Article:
thermojunction - a junction between two dissimilar metals across which a voltage appears

conjunction

noun combination, union, joining, association, coincidence, juxtaposition, concurrence This is due to a conjunction of religious and social factors.

conjunction

noun
Translations
اِرْتِباطكَلِمَة رَبْط
conjunció
spojkakonjunkce
bindeordkonjunktionsammentræf
konjunkcio
konjunktiosidesanayhdistäminen
stjecajveznik
kötõszó
kata penghubung
samtenging
結合連接会合接合
접속사
išvienjungtukas
saiklis
conjuncţie
veznik
föreningkonjunktion
การเกิดขึ้นร่วมกัน
sự kết hợp

conjunction

[kənˈdʒʌŋkʃən] N
1. (Ling) → conjunción f
2. in conjunction withjunto con, juntamente con

conjunction

[kənˈdʒʌŋkʃən] n
in conjunction with → conjointement avec
(LINGUISTICS)conjonction f

conjunction

n
(Gram) → Konjunktion f, → Bindewort nt
(= association)Verbindung f; (= co-occurrence: of events) → Zusammentreffen nt; in conjunctionzusammen; in conjunction with the new evidencein Verbindung mit dem neuen Beweismaterial; the programme was broadcast in conjunction with the NBCdie Sendung wurde von NBC übernommen; the programme was produced in conjunction with the NBCdas Programm wurde in Zusammenarbeit mit NBC aufgezeichnet
(Astron) → Konjunktion f

conjunction

[kənˈdʒʌŋkʃn] n
a. (Gram) → congiunzione f
b. in conjunction within accordo con, insieme con or a

conjunction

(kənˈdʒaŋkʃən) noun
a word that connects sentences, clauses or words. John sang and Mary danced; I'll do it if you want.
in conjunction (with)
(acting) together (with).

conjunction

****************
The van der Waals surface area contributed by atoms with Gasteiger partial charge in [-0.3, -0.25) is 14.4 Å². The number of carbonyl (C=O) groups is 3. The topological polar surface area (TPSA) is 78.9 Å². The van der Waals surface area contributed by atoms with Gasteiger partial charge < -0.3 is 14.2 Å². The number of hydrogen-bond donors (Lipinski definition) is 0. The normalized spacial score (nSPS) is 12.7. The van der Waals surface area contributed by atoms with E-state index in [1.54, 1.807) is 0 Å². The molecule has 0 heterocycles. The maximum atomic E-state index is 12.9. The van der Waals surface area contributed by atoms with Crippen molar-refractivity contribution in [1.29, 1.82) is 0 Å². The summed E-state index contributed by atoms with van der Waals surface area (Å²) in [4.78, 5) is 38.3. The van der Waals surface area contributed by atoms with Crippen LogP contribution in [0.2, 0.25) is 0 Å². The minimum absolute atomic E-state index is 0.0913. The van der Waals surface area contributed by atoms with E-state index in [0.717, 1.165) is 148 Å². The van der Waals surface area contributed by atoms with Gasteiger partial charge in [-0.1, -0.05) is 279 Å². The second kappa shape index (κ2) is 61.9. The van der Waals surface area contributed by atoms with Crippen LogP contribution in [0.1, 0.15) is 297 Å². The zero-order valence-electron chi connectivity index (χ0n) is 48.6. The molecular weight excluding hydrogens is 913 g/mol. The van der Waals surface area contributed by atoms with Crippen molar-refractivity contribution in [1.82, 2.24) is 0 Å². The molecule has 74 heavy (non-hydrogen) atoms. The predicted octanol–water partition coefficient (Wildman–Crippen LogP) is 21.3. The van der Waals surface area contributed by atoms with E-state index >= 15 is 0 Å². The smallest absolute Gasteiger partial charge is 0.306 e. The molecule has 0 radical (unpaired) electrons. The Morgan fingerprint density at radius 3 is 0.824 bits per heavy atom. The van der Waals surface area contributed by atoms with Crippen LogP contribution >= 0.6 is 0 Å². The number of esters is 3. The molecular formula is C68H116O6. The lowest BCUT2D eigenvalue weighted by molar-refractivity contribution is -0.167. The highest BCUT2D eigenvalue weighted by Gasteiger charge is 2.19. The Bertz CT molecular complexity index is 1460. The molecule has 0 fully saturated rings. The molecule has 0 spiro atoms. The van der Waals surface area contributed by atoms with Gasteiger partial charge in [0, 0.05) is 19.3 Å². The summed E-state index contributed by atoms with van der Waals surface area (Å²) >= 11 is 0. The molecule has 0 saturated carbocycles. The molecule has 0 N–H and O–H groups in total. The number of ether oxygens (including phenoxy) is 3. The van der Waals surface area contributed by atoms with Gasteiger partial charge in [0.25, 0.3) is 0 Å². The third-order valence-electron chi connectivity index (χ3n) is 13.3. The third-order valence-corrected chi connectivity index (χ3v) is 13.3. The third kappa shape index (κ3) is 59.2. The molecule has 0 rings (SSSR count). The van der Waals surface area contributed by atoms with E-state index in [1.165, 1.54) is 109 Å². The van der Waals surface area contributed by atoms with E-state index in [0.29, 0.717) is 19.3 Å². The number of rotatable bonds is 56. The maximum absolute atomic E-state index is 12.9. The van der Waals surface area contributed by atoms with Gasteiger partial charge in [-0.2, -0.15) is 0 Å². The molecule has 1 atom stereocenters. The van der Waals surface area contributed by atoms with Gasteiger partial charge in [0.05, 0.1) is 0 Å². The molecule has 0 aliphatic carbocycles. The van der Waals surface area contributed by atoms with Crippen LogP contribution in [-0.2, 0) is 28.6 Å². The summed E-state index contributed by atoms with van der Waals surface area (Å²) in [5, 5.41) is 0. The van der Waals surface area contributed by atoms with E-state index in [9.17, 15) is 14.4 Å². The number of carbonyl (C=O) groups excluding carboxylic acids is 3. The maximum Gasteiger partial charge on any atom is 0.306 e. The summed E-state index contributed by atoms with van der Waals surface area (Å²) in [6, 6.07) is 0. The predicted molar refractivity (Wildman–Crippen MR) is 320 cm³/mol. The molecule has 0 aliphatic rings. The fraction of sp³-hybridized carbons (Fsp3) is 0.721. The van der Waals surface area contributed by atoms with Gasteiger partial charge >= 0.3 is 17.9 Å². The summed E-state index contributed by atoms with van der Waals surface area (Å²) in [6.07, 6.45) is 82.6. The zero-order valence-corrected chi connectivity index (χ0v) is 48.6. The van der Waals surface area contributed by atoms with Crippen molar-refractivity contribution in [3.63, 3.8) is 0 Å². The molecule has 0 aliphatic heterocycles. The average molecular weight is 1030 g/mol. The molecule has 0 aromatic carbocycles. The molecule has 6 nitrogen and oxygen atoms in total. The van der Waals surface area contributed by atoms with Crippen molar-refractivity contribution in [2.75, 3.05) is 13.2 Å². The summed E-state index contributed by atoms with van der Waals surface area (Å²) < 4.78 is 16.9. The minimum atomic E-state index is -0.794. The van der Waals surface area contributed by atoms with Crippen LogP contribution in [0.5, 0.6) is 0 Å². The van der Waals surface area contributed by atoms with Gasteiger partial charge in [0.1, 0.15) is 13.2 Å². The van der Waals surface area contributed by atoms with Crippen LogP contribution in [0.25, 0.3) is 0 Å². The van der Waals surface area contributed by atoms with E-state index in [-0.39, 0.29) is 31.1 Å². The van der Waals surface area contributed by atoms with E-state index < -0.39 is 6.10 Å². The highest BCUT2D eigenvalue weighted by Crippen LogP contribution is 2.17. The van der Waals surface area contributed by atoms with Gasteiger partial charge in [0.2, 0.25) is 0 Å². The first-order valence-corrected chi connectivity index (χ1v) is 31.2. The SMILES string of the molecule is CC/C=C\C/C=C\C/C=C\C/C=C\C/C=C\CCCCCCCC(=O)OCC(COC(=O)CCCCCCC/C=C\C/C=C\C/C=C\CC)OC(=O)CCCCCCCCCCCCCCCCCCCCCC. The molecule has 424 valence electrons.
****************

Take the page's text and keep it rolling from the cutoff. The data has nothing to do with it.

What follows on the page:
اِرْتِباط spojka sammentræf Verbindung σύνδεση conjunción yhdistäminen conjonction stjecaj congiunzione 結合 접속사 samenhang konjunksjon połączenie conjunção соединение förening การเกิดขึ้นร่วมกัน bağlantı sự kết hợp 同时发生
References in classic literature ?
You will diminish them, indeed," returned the arch girl; "for never did I hear a more unworthy conjunction of execution and language than that to which I have been listening; and I was far gone in a learned inquiry into the causes of such an unfitness between sound and sense, when you broke the charm of my musings by that bass of yours, Duncan
Nay; not so, my little Pearl," answered the minister; for, with the new energy of the moment, all the dread of public exposure, that had so long been the anguish of his life, had returned upon him; and he was already trembling at the conjunction in which -- with a strange joy, nevertheless -- he now found himself -- " not so, my child.
In the slack seasons some of them would go with Miss Henderson to this house downtown--in fact, it would not be too much to say that she managed her department at Brown's in conjunction with it.